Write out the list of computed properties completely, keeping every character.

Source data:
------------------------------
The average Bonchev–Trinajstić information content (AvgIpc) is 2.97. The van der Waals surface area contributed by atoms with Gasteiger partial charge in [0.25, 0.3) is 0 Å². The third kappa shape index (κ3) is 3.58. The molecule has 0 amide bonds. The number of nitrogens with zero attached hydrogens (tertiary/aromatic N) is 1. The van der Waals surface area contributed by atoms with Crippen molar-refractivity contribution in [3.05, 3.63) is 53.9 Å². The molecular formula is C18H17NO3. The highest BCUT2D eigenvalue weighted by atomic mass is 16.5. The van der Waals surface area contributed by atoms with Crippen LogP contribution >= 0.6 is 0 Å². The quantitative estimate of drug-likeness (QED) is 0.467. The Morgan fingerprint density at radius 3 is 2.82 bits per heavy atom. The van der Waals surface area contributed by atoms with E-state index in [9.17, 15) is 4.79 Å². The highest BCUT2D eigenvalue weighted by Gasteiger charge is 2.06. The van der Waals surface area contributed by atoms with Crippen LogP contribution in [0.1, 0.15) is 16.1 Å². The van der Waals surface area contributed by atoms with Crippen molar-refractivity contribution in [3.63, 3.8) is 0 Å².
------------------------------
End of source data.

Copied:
The average Bonchev–Trinajstić information content (AvgIpc) is 2.97. The van der Waals surface area contributed by atoms with Gasteiger partial charge in [0.25, 0.3) is 0 Å². The third kappa shape index (κ3) is 3.58. The molecule has 0 amide bonds. The number of nitrogens with zero attached hydrogens (tertiary/aromatic N) is 1. The van der Waals surface area contributed by atoms with Crippen molar-refractivity contribution in [3.05, 3.63) is 53.9 Å². The molecular formula is C18H17NO3. The highest BCUT2D eigenvalue weighted by atomic mass is 16.5. The van der Waals surface area contributed by atoms with Crippen LogP contribution >= 0.6 is 0 Å². The quantitative estimate of drug-likeness (QED) is 0.467. The Morgan fingerprint density at radius 3 is 2.82 bits per heavy atom. The van der Waals surface area contributed by atoms with E-state index in [9.17, 15) is 4.79 Å². The highest BCUT2D eigenvalue weighted by Gasteiger charge is 2.06. The van der Waals surface area contributed by atoms with Crippen LogP contribution in [0.1, 0.15) is 16.1 Å². The van der Waals surface area contributed by atoms with Crippen molar-refractivity contribution in [3.63, 3.8) is 0 Å².